If you’re interested in attending, RSVP to Andrea (see bottom of the following blurb):
Nathan Putnam (Philosophy, 2006) is CEO of Monumetric, a Farmington-based firm that uses data, analytics and optimization strategies to unlock earning potential for people who publish content online. He believes in building people and strives to put value first in every relationship, whether personal or business. He aligns himself with causes, companies and people who seek to leave the world better than the way they found it. Join the College of Humanities and Social Sciences on January 30th, TSC Center/West Colony room at 12PM, and see where your (CHaSS) degree can take you! Enjoy a free lunch while you learn from Nate’s experiences in the tech marketing industry, and hear how he went from Philosophy major to CEO. Open to all students, but seating is limited. Please RSVP: andrea.dehaan[at]usu.edu
The APA is pleased to announce that several student applications are open for 2019 summer diversity institutes in philosophy.
Diversity institutes give young philosophers the support and information they need to pursue a successful and meaningful career studying philosophy. The institutes were founded to address a lack of diverse representation in academic philosophy and thus focus on preparing women, people of color, LGBTQ+ folks, people with disabilities, first-generation students, and other diverse scholars for graduate study in philosophy.
More info here
The ethics of beards is discussed here. An excerpt:
But, while this may make some rational sense, Pratt acknowledges that growing a beard seems like a strange moral obligation; plus, facial hair has loaded connotations in many cultures. “It’s a symbol of manliness. In fact, it’s a symbol of patriarchy,” writes Pratt. “Growing beautiful facial hair might be the equivalent of creating a beautiful painting that’s oppressive towards women.”
FREE Undergraduate Student Conference Saturday, January 19th (Students can apply at: sforce.co/2Qd7t1x – by January 16th)
“Becoming Whole: From Secular Learning to Religious Living” – a free all-day undergraduate student conference will be held on January 19th, in Provo, at BYU’s Gordon B. Hinckley Alumni and Visitors Center.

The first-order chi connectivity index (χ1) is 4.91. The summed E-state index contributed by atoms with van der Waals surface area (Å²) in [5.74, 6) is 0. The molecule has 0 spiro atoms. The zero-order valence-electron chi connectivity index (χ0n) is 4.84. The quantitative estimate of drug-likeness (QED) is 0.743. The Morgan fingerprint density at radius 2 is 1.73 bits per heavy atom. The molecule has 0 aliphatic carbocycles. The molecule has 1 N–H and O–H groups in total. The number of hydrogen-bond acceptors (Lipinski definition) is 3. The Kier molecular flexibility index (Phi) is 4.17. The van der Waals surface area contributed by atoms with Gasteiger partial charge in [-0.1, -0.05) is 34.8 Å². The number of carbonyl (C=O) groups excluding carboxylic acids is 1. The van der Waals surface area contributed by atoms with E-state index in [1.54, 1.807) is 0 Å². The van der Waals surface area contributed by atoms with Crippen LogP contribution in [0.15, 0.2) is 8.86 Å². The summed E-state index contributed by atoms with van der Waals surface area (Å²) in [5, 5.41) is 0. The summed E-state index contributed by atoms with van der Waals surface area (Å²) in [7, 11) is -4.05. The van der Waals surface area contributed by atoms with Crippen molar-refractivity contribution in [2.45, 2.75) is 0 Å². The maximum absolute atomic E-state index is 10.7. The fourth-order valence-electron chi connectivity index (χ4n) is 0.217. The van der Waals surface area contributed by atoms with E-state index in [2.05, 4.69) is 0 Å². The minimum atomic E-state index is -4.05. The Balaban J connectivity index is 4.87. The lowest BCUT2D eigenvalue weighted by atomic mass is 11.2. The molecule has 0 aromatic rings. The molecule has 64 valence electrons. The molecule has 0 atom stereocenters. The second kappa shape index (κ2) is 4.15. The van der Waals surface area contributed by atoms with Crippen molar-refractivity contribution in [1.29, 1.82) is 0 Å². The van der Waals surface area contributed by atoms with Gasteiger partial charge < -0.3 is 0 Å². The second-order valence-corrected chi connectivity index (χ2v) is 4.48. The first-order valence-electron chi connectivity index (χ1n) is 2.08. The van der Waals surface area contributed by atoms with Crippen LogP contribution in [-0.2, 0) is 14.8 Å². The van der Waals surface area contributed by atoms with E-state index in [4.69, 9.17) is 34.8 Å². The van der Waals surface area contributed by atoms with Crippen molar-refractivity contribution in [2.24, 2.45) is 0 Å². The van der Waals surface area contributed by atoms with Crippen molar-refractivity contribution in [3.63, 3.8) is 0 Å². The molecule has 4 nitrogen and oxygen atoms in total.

Let’s take a lesson from some of our dedicated Utah faculty and learn about how education ought to enhance our religious experience, and how our religious experience should enhance and direct our academic and professional contributions. Our speakers will be Dr. Ralph Hancock (Brigham Young University), Dr. Harrison Kleiner (Utah State University), and Dr. Carl Scott (Utah Valley University). The theme of each of their lectures will be on how a secular book/author of their choice has increased their understanding of a foundational principle of their religious denomination, and how this experience inspires their actions and beliefs. Join us at Gordon B. Hinckley Alumni and Visitors Center on January 19th, and get to know some of our brilliant students and faculty across Utah and Idaho that are also striving to understand how to cultivate virtue, personal responsibility, and a greater sense of justice.
“The philosopher whose dealings are with divine order himself acquires the characteristics of order and divinity.” – Plato, The Republic
We have this site on the blogroll on the right (“How to write philosophy”), but I thought I’d call attention to it explicitly since we find ourselves at the beginning of a new term. Useful pointers – even for those of us who *think* we already know how to do this!
Two USU philosophy majors of years gone by will be visiting campus, and students are encouraged to meet with them, and join them for a lunch presentation, to hear about their post-USU careers. This is a good opportunity to begin thinking about how to navigate your life after graduation, and to consider the wide range of jobs you are well-suited for, even if you don’t yet realize it.
I will post more details about their lunch presentations as they are made available. Also, if anyone is interested in helping with their visit (walking them around campus, introducing them at lunch), please contact me (Huenemann).
- Nate Putnam (Philosophy ’06, MBA ‘12) is tentatively scheduled to visit on Wednesday, January 30th. Currently the CEO of Monumetric, he is eager to share his experiences working in the area of tech advertising, which may appeal to a wide range of students.
- Ben Kolendar (Philosophy) will visit on Thursday, April 4. Ben has substantial government experience at both the local and national level and currently works as Deputy Director for the Department of Economic Development in the Salt Lake City Mayor’s office. He is eager to share his experiences since leaving USU with our students, and will be on campus from 11-1 that day for an alumni lunch presentation.
If you are interested in serving as an undergraduate teaching fellow in either Intro or Ethics in the spring, please send me a note as soon as you can. (firstname.lastname@example.org).